Rattlesnake Canyon Trail is located in the Mojave Desert, San Bernardino County
Rattlesnake Canyon Trail Information.
Visitors to the Trail: Please be aware of access concerns in the area. Cattle have been grazing in the canyon for the last 100 years. The rancher asks that you do not disturb the cattle watering there.
Location and Terrain
Rattlesnake Canyon, located in San Bernardino County California, runs from Hwy 247, 18.22 miles east of the four-way stop in Lucerne Valley to Burns Canyon Rd (Just east of Forest Service Rd 2N02). At the trailhead on the desert floor at Hwy 247 the elevation is 3,102 ft. above sea level. The trail gradually climbs to 5,750 ft. above sea level.
Photo left and above: Trail Entrance by Mitch Moody. The trail runs through cattle grazing lands. The entire canyon is within this grazing area. Billy Mitchell the rancher is very gracious to travelers crossing his ranch and will usually stop and talk to the people passing through. His cattle and horses have been injured by off-roaders traveling too fast and hitting the livestock. He will explain the situation and ask everyone to drive slowly through the canyon and watch for cattle. He asks that when you encounter cattle blocking the trail, if you will stop for a few minutes and let your engine idle, the cattle will move out of your way and they won’t be distressed.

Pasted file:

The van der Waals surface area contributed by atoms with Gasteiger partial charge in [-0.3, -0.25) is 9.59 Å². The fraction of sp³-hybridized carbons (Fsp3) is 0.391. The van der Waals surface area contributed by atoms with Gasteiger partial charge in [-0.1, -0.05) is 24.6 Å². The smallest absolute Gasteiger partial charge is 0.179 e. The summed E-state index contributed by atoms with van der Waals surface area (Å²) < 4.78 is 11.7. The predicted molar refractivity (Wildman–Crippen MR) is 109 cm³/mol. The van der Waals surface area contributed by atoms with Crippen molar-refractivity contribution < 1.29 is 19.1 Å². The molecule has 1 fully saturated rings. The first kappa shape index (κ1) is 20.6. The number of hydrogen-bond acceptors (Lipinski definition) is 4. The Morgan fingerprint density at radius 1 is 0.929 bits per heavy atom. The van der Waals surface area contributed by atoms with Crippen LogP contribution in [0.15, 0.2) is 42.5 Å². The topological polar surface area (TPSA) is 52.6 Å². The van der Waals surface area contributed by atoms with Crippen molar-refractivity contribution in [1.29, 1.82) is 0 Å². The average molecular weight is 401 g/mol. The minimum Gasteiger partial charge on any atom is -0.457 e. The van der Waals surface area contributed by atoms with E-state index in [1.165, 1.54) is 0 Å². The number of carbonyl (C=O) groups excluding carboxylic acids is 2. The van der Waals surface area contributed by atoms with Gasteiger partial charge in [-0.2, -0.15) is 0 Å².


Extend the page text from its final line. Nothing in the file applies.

Photo right: Jeep on the trail by Mitch Moody. The trail also runs through the Bighorn mountain Wilderness area. Thanks to the efforts of Billy Mitchell, the trail was designated an Off-Highway Vehicle (OHV) corridor. Please note that all the side canyons are in the wilderness areas and are not open to motorized vehicles.
Rattlesnake Canyon Trail History
The canyon has a rich history. John Fremont in his expedition traveled though this route after leaving Old Woman Springs. There are mines dating back to the Spaniards and from early in the 20th century. Cattle have been grazing in the canyon for the last 100 years. When traveling through, ponder those rugged men who have gone before you and respect them by respecting the canyon.
Photo left: Jeep on the trail by Next Step Designs. As the trail winds through the canyon the eco-system gradually changes Creosote & Joshua Tree flatlands of Johnson Valley to Pinion Pines. There are several springs in the canyon. The largest being Rattlesnake Spring has been developed with watering troughs for the cattle. The rancher asks that you do not disturb the cattle watering there.
The route is mostly a sandy wash that seems to change with every rain storm. It can be traversed by any four-wheel drive vehicle but caution is advised because there are some rocky areas that must be crossed. There are also some “rock garden” areas that more skilled drivers in better equipped vehicles may want to test their skills on.
Topographic Map and GPX of the Trail
Map courtesy of Doug Guimond - KI6YXR
GPX from Jeepster89YJ
Text written by Roger